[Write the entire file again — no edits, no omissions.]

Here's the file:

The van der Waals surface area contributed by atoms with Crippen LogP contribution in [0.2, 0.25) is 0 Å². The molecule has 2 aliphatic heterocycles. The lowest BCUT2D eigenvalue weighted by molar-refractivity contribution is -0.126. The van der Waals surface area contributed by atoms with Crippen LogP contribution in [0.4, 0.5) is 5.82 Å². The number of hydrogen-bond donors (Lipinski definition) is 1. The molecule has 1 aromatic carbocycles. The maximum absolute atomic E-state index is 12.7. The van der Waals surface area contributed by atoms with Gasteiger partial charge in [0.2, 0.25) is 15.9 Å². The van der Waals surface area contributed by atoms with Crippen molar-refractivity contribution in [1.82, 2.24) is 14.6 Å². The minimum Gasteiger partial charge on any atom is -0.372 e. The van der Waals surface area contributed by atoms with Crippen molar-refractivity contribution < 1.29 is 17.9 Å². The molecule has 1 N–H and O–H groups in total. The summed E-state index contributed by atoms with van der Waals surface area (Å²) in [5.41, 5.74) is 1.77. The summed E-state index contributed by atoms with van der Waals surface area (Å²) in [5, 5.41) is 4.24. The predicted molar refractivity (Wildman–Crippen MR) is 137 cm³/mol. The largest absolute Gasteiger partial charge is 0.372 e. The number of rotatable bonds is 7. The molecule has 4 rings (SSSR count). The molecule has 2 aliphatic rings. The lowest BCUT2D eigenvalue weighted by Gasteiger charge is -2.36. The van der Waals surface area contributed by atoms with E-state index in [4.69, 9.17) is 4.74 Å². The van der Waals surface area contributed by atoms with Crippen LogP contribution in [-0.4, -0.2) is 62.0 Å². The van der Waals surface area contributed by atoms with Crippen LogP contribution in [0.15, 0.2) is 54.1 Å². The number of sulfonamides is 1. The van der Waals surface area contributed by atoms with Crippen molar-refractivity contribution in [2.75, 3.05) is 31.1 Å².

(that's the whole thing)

The van der Waals surface area contributed by atoms with Crippen LogP contribution in [0.2, 0.25) is 0 Å². The molecule has 2 aliphatic heterocycles. The lowest BCUT2D eigenvalue weighted by molar-refractivity contribution is -0.126. The van der Waals surface area contributed by atoms with Crippen LogP contribution in [0.4, 0.5) is 5.82 Å². The number of hydrogen-bond donors (Lipinski definition) is 1. The molecule has 1 aromatic carbocycles. The maximum absolute atomic E-state index is 12.7. The van der Waals surface area contributed by atoms with Gasteiger partial charge in [0.2, 0.25) is 15.9 Å². The van der Waals surface area contributed by atoms with Crippen molar-refractivity contribution in [1.82, 2.24) is 14.6 Å². The minimum Gasteiger partial charge on any atom is -0.372 e. The van der Waals surface area contributed by atoms with Crippen molar-refractivity contribution < 1.29 is 17.9 Å². The molecule has 1 N–H and O–H groups in total. The summed E-state index contributed by atoms with van der Waals surface area (Å²) in [5.41, 5.74) is 1.77. The summed E-state index contributed by atoms with van der Waals surface area (Å²) in [5, 5.41) is 4.24. The predicted molar refractivity (Wildman–Crippen MR) is 137 cm³/mol. The largest absolute Gasteiger partial charge is 0.372 e. The number of rotatable bonds is 7. The molecule has 4 rings (SSSR count). The molecule has 2 aliphatic rings. The lowest BCUT2D eigenvalue weighted by Gasteiger charge is -2.36. The van der Waals surface area contributed by atoms with E-state index in [4.69, 9.17) is 4.74 Å². The van der Waals surface area contributed by atoms with Crippen LogP contribution in [-0.4, -0.2) is 62.0 Å². The van der Waals surface area contributed by atoms with Crippen LogP contribution in [0.15, 0.2) is 54.1 Å². The number of sulfonamides is 1. The van der Waals surface area contributed by atoms with Crippen molar-refractivity contribution in [2.75, 3.05) is 31.1 Å².